Boston fire blast unit producing illegal vodka

Emergency services at the scene
Image caption Police said the exact cause of the explosion was still being determined

An industrial unit in Lincolnshire, where five men were killed in an explosion, was being used to produce illegal vodka, police have confirmed.

The five victims of the blast in Boston on Wednesday were all Lithuanian nationals living in Peterborough.

It is thought Vaidas Krupenkinas, 39, Laimutis Simkus, 32, Ovidijus Mejeris, 26, Ricardas Gecas, 24, and Erlandas Duzinskas, 18, died instantly.

Police said the exact cause of the explosion was still being determined.

Officers said the unit at the Broadfield Industrial Estate housed a "filtration plant that was being used for the production of illicit alcohol being distributed and sold as vodka".

'Harmful to health'

Det Supt Guy Collings said: "The existence of this enterprise illustrates that there is a market for counterfeit alcohol and we would urge the public to ensure that they only purchase from legitimate sources and check products to ensure they are genuine."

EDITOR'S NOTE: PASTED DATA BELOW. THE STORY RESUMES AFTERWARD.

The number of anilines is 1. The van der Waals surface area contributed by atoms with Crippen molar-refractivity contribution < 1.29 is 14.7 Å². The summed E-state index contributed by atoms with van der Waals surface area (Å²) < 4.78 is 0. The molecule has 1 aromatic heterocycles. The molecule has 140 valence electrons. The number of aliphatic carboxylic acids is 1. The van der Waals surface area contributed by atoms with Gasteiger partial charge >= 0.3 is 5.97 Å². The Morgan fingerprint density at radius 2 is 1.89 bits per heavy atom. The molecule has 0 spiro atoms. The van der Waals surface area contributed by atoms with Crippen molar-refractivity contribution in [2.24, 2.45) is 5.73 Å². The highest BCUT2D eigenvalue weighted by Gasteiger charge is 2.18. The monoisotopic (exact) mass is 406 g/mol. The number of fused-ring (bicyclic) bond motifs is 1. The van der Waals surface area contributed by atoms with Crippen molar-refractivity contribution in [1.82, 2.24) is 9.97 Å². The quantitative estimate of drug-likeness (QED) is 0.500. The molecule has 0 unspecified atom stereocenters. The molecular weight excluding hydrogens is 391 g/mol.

Mark Keal, divisional manager for advice and information at Lincolnshire Trading Standards, said: "When we have seized counterfeit alcohol in the past, it has contained substances such as chemicals used in cleaning products that would certainly be harmful to people's health.

"To reduce the demand for such products, the public really need to be aware that counterfeit alcohol is not a bargain, but illegal and potentially deadly.

"We work with our partners in Lincolnshire Police and HMRC to take these products off the shelves of irresponsible retailers."

A sixth man survived the blast after suffering 75% burns. He underwent surgery at the Queen Elizabeth Hospital in Birmingham.

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